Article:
This quarter, we interviewed a candidate who is in the prime of his career, but who is currently assigned to a project that is severely delayed due to both design and financial challenges. He shared with us how he likes to be busy, and yet how his days drag on and how his boss does not permit him to be assigned to other work. He also related that when he asks to use his spare time to assist with preconstruction or some other area, his request is declined, and is merely assured that things will change “soon”.
However, he is smart enough to know that this particular client’s challenges are not changed overnight. He also recognizes that his situation is a double-edged sword. While he doesn’t want to leave his job in the middle of a project, the lengthy project delay could harm his own future job prospects. After all, hiring managers look at what candidates have done recently, and if there is a significant interruption in acquiring new experience, that could reflect poorly on the employee. Indefinite waiting is not a virtue in construction management, for employers want to hire people who will “Make it Happen” and drive a schedule.
While a delay of a week or two may not elicit dramatic staffing challenges, longer delays may cause problems for employers as well as employees. Employers in this situation are playing the “time game” of attempting to maintain employee loyalty, especially if no alternative work is provided during the wait period.
Projects can be delayed for a myriad of reasons including owner changes and lack of financing. Errors and omission in the plans, design documents and specifications are the most common causes of project delays. These are much more common than natural disasters, unforeseen sight conditions, and interferences from a governmental agency. We see many projects here in South Florida run into trouble when the financing comes from international money out of vulnerable economies in other countries.
The aforementioned candidate’s situation is most likely a case of where the employee is at a labor burden that can be supported on the project through the delay period. The client and all the consultants on the project are working with a professional construction manager who, despite his years of experience, has exceptional soft skills. It works for the company he is with and they are either naïve to losing him or willing to take the risk. Other construction managers within the organization are carrying the opposite workload and can use the assistance. It is possible they have in the contract a dedicated manager to the project. The employee did not think that was the case, as he was privy to the contract.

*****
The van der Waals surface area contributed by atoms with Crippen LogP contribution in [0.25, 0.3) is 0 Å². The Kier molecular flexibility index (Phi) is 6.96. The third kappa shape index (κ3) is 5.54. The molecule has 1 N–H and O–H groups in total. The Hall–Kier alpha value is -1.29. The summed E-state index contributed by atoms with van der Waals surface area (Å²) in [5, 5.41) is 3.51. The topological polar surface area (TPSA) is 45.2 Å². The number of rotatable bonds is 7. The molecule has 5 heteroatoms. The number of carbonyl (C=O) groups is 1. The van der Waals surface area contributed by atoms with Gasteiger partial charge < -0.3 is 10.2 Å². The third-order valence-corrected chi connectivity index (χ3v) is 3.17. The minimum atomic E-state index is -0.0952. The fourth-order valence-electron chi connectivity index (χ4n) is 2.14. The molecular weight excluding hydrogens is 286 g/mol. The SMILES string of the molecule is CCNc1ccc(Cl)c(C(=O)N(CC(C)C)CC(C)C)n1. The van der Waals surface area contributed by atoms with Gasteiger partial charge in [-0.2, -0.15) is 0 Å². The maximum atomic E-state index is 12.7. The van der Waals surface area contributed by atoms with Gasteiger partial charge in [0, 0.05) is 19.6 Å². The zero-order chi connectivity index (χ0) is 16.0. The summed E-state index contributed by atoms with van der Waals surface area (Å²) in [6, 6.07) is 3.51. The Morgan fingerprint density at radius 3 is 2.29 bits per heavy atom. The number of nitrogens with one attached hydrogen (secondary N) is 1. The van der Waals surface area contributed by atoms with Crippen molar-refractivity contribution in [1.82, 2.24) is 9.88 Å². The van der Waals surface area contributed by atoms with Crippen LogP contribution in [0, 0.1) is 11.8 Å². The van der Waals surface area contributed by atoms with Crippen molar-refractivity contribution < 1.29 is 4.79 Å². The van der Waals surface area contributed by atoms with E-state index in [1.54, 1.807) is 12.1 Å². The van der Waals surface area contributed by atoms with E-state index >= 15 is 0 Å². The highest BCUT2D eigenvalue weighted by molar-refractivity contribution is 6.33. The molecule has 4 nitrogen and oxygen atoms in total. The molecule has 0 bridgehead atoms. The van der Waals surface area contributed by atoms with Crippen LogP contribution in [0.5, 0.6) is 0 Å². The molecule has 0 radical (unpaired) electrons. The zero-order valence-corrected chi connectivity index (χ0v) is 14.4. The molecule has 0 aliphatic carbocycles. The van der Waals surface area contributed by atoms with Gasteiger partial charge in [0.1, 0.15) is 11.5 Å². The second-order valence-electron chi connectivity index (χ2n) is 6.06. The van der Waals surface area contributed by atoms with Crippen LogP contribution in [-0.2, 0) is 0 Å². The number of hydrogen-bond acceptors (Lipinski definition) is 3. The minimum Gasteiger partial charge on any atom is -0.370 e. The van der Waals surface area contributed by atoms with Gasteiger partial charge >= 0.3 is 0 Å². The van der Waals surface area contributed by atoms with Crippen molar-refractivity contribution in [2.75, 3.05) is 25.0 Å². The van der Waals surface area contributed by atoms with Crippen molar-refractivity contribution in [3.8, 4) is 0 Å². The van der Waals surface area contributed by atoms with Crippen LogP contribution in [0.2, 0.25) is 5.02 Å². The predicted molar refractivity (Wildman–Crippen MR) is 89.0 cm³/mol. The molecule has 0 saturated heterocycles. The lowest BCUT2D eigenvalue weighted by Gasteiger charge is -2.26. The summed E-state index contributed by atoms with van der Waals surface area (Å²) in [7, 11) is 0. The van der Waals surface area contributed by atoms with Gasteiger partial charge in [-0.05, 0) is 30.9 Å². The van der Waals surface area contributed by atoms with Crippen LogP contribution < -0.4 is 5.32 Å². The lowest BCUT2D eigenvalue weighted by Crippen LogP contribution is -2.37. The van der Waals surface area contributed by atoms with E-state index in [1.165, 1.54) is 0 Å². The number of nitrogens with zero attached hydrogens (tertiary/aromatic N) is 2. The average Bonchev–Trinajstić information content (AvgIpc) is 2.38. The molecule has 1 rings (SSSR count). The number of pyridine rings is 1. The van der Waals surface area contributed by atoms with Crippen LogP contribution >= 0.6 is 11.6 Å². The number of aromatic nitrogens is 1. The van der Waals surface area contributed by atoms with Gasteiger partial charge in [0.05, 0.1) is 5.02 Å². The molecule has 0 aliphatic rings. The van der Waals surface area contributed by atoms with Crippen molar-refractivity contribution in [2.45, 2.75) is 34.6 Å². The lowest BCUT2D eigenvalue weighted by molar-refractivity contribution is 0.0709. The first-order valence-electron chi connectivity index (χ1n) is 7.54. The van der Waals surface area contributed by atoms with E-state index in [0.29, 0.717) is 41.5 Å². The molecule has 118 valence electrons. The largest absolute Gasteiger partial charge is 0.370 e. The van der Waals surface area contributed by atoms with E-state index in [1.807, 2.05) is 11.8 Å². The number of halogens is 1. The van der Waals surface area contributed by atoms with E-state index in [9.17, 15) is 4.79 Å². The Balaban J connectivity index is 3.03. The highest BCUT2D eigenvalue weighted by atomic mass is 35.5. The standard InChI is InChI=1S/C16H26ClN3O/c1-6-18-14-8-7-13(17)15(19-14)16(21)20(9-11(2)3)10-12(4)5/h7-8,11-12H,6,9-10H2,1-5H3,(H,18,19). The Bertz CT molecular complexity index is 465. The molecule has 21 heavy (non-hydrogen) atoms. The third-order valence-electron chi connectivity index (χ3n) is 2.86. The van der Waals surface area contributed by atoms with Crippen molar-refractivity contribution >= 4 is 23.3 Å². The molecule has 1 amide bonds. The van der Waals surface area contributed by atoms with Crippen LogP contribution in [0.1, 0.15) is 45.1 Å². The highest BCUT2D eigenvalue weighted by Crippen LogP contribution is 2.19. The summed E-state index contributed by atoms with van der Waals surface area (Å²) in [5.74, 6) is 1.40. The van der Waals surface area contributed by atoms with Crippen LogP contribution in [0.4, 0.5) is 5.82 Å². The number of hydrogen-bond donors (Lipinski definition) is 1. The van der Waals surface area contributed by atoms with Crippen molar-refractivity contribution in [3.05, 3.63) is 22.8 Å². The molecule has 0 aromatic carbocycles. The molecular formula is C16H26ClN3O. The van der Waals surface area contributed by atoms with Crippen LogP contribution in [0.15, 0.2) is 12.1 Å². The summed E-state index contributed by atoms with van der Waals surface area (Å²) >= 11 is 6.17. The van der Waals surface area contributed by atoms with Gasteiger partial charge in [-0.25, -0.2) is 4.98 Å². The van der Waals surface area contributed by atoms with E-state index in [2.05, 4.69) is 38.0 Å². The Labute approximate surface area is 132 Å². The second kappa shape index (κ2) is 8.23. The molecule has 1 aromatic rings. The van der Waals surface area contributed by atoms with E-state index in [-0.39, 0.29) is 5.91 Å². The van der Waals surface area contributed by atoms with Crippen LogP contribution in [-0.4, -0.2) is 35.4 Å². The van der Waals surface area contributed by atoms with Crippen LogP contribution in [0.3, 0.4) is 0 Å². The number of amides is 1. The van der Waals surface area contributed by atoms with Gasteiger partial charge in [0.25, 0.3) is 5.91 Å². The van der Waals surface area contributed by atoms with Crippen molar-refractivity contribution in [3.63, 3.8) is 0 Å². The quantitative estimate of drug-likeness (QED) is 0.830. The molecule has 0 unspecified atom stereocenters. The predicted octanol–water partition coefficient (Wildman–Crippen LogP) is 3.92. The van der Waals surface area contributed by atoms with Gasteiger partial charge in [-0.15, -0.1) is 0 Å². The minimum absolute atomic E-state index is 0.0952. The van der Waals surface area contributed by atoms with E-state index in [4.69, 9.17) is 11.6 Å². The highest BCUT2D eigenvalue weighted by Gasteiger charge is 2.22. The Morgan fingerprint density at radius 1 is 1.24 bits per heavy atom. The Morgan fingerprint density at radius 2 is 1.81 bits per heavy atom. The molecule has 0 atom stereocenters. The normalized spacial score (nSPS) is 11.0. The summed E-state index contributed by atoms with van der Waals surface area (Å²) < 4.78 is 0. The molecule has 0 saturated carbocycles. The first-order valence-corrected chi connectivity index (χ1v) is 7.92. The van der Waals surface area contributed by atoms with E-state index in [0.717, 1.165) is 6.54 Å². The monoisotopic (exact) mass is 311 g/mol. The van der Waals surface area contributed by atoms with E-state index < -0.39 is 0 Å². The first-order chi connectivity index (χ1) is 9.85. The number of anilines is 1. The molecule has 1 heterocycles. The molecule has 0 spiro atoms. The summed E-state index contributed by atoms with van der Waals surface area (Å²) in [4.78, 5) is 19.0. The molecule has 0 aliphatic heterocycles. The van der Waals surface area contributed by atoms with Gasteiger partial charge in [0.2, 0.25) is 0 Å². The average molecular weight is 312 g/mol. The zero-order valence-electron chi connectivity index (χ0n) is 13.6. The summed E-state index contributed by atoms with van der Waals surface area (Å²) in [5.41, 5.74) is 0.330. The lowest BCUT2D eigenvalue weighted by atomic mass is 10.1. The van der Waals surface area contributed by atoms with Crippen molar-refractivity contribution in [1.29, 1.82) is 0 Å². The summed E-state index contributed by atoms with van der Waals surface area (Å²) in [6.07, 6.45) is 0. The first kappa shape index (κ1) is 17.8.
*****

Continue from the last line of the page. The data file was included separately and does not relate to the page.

Downtime arising from project delays may provide an excellent opportunity for Construction Managers to gain experience in areas of the business to which they may not ordinarily be exposed. This particular CM did not have preconstruction or estimating experience, but familiarizing himself these would assist both the employer (as he would have a more experienced Project Manager), and the Project Manager in his own future endeavors (as this knowledge will open additional opportunities for him to advance his career). If the employer does not permit the employee to do this, it may be wise for the latter to look for other ways to enrich his experience.
If you are an employer, and your employees have downtime, find ways to keep them challenged and busy. This can be done by having them assist other employees on special projects such as improving and documenting standards for your company or helping implement new software, forensics on past projects etc.. Online training is always an advantage for both you and the employee.
Project delays can and do cost both the employer and the employee, and not merely in wages. Advancement in this industry only comes with experience.